In human beings, the sense of sight is one of the most potent aspects that is useful for the day-to-day operations of an individual. Usually, in the clinical setting, patients often seek solutions to the medical complications affecting the eye. Orbital Cellulitis refers to a medical condition where microorganisms such as fungi, bacteria, viruses attack the soft tissues in the posterior section of the orbital septum. On the other hand, periorbital cellulitis is characterized by the microbial attack that targets the soft muscles located in the anterior region of the orbital septum (Lim et al., 2016). Orbital cellulitis inflicts serious health complications to patients as 11% of those attacked by this health condition lose their vision (Yen & Johnson, 2018).
Additionally, is worthwhile noting that the two eye conditions are common amongst children. However, the preseptal (periorbital) cellulitis has a high incidence rate compared to orbital cellulitis. As a result, this paper would examine the two critical eye condition which is the Orbital Cellulitis and Periorbital cellulitis. The paper also explains the diagnostic mechanism as well as the clinical practices that are effective for the management of continuum. Fundamentally, the orbital cellulitis often originates in the inner region of the orbital septum.
The periorbital cellulitis disease is also referred to as preseptal cellulitis. This disease always develops as a result of the adjacent spread of pathogens from eyelid as well as local facial injuries. Moreover, the two situations due to an animal or insect bite, sinusitis, conjunctivitis, or chalazion (Lim et al., 2016). On the contrary, orbital cellulitis in most cases is caused by the infection in the ethmoid sinus. The causative pathogens for the two eye infections vary depending on both patients’ age and etiology. The sinus infection is often associated with Streptococcus pneumoniae while Staphylococcus pyrogens and S. aureus are the common pathogens in the local trauma infections (Lim et al., 2016). Additionally, in the immunocompromised patients, fungi are the causative agents for orbital cellulitis. For children aged 15 years and above, the orbital infections are due to polymicrobial activities whereas for those having nine years and below, the disease is due to single microbial activity (Yen & Johnson, 2018).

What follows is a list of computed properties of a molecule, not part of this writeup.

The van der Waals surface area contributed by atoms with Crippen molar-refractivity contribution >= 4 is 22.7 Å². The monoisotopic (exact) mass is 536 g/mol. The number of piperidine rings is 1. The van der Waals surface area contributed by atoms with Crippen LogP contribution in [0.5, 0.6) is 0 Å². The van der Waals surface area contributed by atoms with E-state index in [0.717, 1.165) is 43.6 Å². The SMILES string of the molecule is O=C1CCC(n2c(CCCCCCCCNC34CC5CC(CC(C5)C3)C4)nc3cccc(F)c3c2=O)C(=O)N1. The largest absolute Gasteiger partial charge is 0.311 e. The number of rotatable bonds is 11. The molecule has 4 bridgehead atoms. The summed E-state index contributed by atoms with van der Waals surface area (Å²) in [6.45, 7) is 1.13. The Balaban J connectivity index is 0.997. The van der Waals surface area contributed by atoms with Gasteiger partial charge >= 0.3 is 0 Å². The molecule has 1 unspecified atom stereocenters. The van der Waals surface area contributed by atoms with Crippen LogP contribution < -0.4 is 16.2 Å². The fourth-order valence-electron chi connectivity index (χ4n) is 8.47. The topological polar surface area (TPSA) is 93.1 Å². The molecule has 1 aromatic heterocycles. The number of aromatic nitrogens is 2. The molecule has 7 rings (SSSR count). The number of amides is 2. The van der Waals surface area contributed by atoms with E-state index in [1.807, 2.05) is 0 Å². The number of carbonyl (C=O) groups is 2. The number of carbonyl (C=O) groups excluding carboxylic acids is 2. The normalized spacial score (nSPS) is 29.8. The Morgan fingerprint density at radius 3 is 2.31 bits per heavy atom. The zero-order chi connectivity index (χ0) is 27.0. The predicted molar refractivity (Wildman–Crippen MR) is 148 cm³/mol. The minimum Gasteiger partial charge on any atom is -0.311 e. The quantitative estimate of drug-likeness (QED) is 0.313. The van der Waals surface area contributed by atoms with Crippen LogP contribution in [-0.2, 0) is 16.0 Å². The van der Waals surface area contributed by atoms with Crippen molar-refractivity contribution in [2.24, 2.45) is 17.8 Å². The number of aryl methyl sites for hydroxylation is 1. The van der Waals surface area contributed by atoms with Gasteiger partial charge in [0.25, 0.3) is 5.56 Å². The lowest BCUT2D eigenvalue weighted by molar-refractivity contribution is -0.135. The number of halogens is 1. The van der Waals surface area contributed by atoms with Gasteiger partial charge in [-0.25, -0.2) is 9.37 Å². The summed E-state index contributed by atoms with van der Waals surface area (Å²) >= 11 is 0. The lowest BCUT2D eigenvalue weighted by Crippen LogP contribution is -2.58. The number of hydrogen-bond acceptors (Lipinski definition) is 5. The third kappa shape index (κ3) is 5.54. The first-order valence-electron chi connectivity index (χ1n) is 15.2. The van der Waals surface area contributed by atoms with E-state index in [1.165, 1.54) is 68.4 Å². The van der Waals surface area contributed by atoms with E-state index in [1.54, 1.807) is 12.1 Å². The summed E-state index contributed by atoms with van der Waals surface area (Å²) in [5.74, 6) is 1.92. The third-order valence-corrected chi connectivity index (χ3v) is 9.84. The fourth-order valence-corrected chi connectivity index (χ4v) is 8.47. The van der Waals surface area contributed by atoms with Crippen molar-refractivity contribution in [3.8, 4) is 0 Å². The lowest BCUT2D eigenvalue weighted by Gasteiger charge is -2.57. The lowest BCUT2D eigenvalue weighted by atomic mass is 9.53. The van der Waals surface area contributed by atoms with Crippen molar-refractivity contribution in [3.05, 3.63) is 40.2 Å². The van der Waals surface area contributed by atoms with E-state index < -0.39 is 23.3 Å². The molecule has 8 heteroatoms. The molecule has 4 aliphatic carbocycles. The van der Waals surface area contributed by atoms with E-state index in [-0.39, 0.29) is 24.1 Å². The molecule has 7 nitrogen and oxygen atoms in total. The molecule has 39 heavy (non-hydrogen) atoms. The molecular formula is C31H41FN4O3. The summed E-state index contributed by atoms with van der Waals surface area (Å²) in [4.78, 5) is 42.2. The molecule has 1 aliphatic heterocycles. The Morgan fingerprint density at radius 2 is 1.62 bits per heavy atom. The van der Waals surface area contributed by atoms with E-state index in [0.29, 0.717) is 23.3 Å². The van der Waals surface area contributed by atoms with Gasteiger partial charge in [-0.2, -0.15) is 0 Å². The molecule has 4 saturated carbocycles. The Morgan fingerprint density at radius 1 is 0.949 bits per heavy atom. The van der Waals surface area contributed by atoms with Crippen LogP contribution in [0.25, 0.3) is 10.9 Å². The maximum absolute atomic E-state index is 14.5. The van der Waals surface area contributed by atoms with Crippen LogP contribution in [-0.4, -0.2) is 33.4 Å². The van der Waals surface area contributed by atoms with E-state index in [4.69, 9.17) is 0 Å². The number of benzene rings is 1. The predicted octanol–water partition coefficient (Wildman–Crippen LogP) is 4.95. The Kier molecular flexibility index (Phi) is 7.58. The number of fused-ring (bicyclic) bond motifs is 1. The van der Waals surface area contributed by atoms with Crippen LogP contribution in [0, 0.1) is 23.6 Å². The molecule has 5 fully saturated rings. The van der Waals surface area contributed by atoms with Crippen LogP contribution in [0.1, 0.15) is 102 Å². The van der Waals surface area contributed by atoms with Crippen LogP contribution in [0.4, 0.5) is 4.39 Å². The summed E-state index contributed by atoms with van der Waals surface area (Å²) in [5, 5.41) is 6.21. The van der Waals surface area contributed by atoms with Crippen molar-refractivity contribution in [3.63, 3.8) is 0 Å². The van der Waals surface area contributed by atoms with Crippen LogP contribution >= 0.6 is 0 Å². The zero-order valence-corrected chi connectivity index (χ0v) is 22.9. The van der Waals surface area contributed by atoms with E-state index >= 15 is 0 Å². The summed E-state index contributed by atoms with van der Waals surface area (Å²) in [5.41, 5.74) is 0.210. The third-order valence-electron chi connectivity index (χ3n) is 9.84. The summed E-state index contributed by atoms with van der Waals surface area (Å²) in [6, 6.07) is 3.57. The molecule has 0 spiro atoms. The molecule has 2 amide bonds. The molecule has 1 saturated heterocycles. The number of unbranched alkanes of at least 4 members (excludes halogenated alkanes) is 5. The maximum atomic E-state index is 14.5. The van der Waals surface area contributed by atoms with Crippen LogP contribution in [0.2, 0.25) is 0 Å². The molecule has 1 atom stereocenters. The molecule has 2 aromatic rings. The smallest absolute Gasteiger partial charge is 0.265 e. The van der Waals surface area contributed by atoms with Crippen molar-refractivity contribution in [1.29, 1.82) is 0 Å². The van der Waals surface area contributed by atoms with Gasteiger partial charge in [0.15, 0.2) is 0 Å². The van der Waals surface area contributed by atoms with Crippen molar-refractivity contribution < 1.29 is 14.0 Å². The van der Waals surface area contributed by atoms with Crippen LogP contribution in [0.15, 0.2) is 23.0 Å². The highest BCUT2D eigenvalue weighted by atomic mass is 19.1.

Pathophysiology, Risk Factors, and Epidemiology
This section would entail the information regarding the pathophysiology and the epidemiology as well as risk factors of the continuum.
The information pertaining the clinical assessment used in an evaluation of continuum would be availed in this part.
Three principal differential diagnoses of orbital and periorbital cellulitis would be discussed in this section.
This section will contain diagnostic studies as well as lab test to ascertain the diagnosis.
Treatment and Prevention
This part would include the preventive measures and treatment options that can be used to curb the continuum. This will be helpful since we will try to cover some of the past, current and future curative and preventive measures that have succeeded or failed in treating the ailments.
The patient informative and educative programs that apply to the continuum will be included in this section. All will based in a clinical setup and principles as stated in the continuum.
The other sections that will be discussed include:
Effective Practices for the Best Outcomes
Here we will explore some of the practices and measures which can be taken to prevent or cure the condition.
This will cover a summary of the entire report and key ideas explored in a concise and vivid manner. We will also propose future studies and achievements concerning the two ailments. Note that the information in this paper would be sourced from these three sources.
- Lim, L. T., Miller, D., Ah-Kee, E. Y., & Ferguson, A. (2016). Preseptal Cellulitis or Orbital Cellulitis? West Indian Medical Journal, 65(2).
- Pakdaman, M. N., Sepahdari, A. R., & Elkhamary, S. M. (2014). Orbital inflammatory disease: Pictorial review and differential diagnosis. World journal of radiology, 6(4), 106.
- Yen, M. T., & Johnson, T. E. (2018). Orbital cellulitis and periorbital infections. Cham: Springer.